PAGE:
The new study gives a nod in the direction of the UPSTF recommendations, but practitioners aren't necessarily ready to let go of the long-standing once-a-year recommendation.
Hubbard, an assistant investigator with Group Health Research Institute in Seattle, Wash., said she "definitely wouldn't make a specific recommendation for individual women. I feel it's really an individual choice where a woman needs to think about her own risk tolerance and also their own breast cancer risk."
"This gives women more information as to what the risks and benefits of mammography are," added Dr. Stephanie Bernik, chief of surgical oncology at Lenox Hill Hospital in New York City. "It's a personal choice as to whether or not you absolutely have to screen at 40. As breast surgeons, we're still going to advocate that mammograms start at 40."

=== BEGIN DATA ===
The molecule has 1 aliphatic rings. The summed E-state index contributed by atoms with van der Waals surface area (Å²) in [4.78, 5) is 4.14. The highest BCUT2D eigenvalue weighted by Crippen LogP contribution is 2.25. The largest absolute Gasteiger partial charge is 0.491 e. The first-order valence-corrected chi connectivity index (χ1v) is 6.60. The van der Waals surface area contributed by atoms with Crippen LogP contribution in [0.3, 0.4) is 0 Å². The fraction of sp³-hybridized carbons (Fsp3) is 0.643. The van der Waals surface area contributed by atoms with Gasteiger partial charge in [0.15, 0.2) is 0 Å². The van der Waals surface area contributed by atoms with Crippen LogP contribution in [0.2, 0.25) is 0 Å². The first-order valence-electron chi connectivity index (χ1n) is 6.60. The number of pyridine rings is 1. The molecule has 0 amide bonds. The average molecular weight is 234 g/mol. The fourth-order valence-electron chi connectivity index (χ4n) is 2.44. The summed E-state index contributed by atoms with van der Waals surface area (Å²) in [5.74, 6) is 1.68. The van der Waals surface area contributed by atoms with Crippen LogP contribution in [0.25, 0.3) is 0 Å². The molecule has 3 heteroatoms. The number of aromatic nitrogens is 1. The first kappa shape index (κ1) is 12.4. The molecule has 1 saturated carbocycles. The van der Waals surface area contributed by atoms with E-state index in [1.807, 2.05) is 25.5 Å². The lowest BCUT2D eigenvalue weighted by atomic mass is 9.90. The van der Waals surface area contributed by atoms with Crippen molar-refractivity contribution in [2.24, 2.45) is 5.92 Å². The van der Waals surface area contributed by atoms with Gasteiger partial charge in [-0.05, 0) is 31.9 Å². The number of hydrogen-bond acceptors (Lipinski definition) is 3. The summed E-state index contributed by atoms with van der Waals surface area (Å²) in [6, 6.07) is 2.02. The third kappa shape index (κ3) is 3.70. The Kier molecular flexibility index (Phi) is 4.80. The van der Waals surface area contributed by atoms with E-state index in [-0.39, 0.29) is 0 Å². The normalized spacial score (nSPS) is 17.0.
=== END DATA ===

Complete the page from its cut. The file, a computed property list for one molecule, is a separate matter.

A second study in the same journal issue looked at more than 800,000 U.S. women screened from 2000 to 2006 and found that newer digital mammography and older film mammography were similarly accurate in finding cancer in women ages 50 through 79.
But in premenopausal women in their 40s, who tend to have denser breast tissue, digital mammography performed better. Again, though, the risk of false-positives was higher than with film mammography.
"There was a trade-off here as well," said Hubbard, who was also an author of this study. "In general, in women aged 50 to 79 the two modalities performed pretty equivalently, but in younger women the sensitivity of digital mammography was a little bit better so it found more cancers, but there was also a bigger decrease in specificity [resulting in more false-positives]."
All rights reserved